CHICAGO – After a long spell of lackluster business growth, the economy is showing signs of vigor, but more work needs to be done to ensure that the recovery is self-sustaining, Treasury Secretary John Snow said Wednesday.
Consumers are spending, the stock market is up 30 percent since March, industrial activity is on the rise and the economy in September added jobs for the first time in eight months – 57,000 of them, Snow said in a speech to the Commercial Club of Chicago.
“I’m not pointing out these facts to claim any victories,” he said. “To the contrary, too many people are still out of work.”
Snow defended President Bush’s third round of tax cuts against Democratic accusations that the relief has mainly benefited the wealthy and created a record-setting federal deficit, but failed to create a significant number of new jobs.
The secretary contended that without the latest round of tax cuts, “the unemployment rate would have been nearly 1 percent higher” and “as many as 1.5 million fewer Americans would be working.” In September, the nation’s unemployment held steady at 6.1 percent as the economy added jobs.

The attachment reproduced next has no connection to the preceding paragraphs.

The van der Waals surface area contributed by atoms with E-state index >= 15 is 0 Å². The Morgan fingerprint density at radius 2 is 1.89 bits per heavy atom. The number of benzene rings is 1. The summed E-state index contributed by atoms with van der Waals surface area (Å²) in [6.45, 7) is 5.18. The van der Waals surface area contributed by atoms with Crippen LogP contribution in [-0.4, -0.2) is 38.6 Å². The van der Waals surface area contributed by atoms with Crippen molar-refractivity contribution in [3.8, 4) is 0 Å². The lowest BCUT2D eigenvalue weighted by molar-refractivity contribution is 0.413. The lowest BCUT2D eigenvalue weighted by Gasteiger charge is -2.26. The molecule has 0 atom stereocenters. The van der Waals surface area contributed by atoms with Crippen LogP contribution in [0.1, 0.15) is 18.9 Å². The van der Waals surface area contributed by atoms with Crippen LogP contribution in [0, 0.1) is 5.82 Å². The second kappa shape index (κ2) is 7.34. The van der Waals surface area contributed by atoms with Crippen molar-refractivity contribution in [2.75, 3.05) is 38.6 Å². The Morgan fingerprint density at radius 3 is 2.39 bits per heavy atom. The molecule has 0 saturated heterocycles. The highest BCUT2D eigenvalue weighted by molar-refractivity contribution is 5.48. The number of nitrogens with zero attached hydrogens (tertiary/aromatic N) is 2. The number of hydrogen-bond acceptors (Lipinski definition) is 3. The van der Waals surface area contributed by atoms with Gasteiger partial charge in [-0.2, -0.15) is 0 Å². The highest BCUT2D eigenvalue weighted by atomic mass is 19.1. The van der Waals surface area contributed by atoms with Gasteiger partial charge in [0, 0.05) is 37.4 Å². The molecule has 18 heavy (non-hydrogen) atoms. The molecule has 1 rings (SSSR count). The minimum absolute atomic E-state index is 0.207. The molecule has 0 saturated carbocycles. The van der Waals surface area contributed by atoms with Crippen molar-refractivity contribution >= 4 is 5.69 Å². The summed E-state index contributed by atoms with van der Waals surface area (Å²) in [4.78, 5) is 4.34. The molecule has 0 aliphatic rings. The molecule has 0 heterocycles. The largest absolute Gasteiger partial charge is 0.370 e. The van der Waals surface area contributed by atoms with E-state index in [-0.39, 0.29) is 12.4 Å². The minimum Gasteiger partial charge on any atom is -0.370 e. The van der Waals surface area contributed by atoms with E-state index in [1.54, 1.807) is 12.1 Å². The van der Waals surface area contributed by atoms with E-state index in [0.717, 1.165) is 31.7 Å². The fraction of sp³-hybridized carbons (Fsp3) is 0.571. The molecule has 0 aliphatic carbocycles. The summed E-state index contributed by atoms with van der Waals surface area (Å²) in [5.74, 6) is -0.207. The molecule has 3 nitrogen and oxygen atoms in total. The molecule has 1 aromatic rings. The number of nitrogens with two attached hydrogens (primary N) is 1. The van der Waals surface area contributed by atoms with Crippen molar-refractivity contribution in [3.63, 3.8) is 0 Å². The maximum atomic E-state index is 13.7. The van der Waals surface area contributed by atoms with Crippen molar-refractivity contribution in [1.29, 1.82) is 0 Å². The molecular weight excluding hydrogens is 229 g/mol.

Snow touted Bush’s recently unveiled six-point plan aimed at strengthening the recovery, which among other things calls on the Republican-controlled Congress to make the tax cuts permanent.
Of the record $374.2 billion federal government budget deficit, Snow said that “as the economy grows, government revenues will increase, which will help keep the deficit under control.”
The economy – as measured by gross domestic product – could clock in at blistering 7 percent growth rate in the July-September quarter, some economists predict. That would be a big improvement over the 3.3 percent pace posted in the second quarter. The government will release the third-quarter GDP estimate Oct. 30.
Before delivering his speech, Snow visited major trading exchanges. At the Chicago Board of Trade, when he walked over to the “30-year pit,” many of the traders started chanting “Thirty! Thirty!” in unison – a reference to the 30-year Treasury bond. The government in 2001 stopped selling new 30-year bonds, but old ones are still traded.
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